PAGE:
SEC Warns Celebrity-Endorsed Initial Coin Offerings Could Be Illegal
The US Securities and Exchange Commission (SEC) has warned that the initial coin offerings (ICO) that were endorsed by celebrities could be illegal.
The US Securities and Exchange Commission (SEC) has warned that the initial coin offerings (ICO) that were endorsed by celebrities could be illegal. The commission claimed that the personalities who promote token sales could be violating the “anti-touting” laws if they don’t reveal the compensation they received from their endorsements.
In a statement that was released by the agency in early November 2017, the SEC claimed that celebrities should disclose any compensation they have received for endorsing token sales to avoid violating the anti-touting laws.
"Celebrities and others are using social media networks to encourage the public to purchase stocks and other investments. These endorsements may be unlawful if they do not disclose the nature, source, and amount of any compensation paid, directly or indirectly, by the company in exchange for the endorsement."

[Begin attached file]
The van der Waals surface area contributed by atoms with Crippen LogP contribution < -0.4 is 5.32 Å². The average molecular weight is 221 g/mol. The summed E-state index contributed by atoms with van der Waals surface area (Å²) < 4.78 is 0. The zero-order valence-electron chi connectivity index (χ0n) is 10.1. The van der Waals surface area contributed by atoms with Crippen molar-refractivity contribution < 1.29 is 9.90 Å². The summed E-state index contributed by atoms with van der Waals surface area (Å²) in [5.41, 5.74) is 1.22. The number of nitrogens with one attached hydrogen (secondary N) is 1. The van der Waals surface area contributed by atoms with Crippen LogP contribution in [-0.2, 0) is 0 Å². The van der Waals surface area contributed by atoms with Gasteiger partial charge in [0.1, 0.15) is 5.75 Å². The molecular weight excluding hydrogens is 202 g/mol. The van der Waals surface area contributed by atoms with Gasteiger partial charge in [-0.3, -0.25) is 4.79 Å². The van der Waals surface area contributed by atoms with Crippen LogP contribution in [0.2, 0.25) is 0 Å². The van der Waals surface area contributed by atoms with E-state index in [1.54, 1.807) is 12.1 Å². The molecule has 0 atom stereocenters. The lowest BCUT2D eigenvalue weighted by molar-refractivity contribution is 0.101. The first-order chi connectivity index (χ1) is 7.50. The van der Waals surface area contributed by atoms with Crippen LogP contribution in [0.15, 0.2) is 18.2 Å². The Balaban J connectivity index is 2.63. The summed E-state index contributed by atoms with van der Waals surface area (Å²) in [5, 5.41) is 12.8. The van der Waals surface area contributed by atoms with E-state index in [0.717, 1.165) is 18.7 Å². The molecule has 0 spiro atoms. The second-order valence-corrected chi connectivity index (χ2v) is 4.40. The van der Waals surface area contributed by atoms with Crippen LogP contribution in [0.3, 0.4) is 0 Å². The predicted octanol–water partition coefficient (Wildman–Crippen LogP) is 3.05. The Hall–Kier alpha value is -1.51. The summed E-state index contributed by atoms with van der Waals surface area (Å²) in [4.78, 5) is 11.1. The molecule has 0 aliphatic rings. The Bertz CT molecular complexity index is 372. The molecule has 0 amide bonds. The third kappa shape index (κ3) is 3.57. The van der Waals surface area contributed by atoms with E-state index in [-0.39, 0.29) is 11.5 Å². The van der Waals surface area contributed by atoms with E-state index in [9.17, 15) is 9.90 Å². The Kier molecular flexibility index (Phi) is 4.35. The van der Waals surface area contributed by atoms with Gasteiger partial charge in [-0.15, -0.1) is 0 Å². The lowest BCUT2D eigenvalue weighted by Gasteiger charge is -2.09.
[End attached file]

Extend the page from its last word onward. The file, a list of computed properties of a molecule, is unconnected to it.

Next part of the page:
Celebrities who promote ICOs
Several well-known personalities have endorsed a number of different ICOs in recent months. In September 2017, undefeated boxing champion Floyd Mayweather has promoted the ICO of cryptocurrency credit startup Centra.
Actor Jamie Foxx, meanwhile, has endorsed the token sale of Cobinhood, which is advertised as a zero-fee virtual currency exchange. Hotel heiress and reality television (TV) star Paris Hilton has supported the ICO of the venture called Lydian. In 2016, Hilton announced that she is venturing into the new millennium of technology, community and social services.
In its warning, the SEC advised that potential investors should not base their decisions mainly on the endorsement of a celebrity. It claimed that the celebrity promotion could be a part of a paid advertisement.
"Investors should note that celebrity endorsements may appear unbiased, but instead may be part of a paid promotion. Investment decisions should not be based solely on an endorsement by a promoter or other individual.”